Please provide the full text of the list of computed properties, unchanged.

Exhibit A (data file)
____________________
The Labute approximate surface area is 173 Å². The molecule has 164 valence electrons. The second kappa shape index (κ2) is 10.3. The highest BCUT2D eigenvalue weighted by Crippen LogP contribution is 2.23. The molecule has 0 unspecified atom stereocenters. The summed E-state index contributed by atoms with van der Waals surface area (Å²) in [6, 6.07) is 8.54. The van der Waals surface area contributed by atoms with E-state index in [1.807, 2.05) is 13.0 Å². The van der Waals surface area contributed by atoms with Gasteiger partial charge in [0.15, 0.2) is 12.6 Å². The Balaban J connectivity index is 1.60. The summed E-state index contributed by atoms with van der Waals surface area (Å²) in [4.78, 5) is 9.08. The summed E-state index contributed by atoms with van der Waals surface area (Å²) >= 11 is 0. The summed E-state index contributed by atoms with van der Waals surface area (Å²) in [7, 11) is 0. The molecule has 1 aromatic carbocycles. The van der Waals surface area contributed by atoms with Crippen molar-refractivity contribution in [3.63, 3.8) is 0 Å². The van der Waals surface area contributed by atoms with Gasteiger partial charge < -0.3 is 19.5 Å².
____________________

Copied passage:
The Labute approximate surface area is 173 Å². The molecule has 164 valence electrons. The second kappa shape index (κ2) is 10.3. The highest BCUT2D eigenvalue weighted by Crippen LogP contribution is 2.23. The molecule has 0 unspecified atom stereocenters. The summed E-state index contributed by atoms with van der Waals surface area (Å²) in [6, 6.07) is 8.54. The van der Waals surface area contributed by atoms with E-state index in [1.807, 2.05) is 13.0 Å². The van der Waals surface area contributed by atoms with Gasteiger partial charge in [0.15, 0.2) is 12.6 Å². The Balaban J connectivity index is 1.60. The summed E-state index contributed by atoms with van der Waals surface area (Å²) in [4.78, 5) is 9.08. The summed E-state index contributed by atoms with van der Waals surface area (Å²) >= 11 is 0. The summed E-state index contributed by atoms with van der Waals surface area (Å²) in [7, 11) is 0. The molecule has 1 aromatic carbocycles. The van der Waals surface area contributed by atoms with Crippen molar-refractivity contribution in [3.63, 3.8) is 0 Å². The van der Waals surface area contributed by atoms with Gasteiger partial charge < -0.3 is 19.5 Å².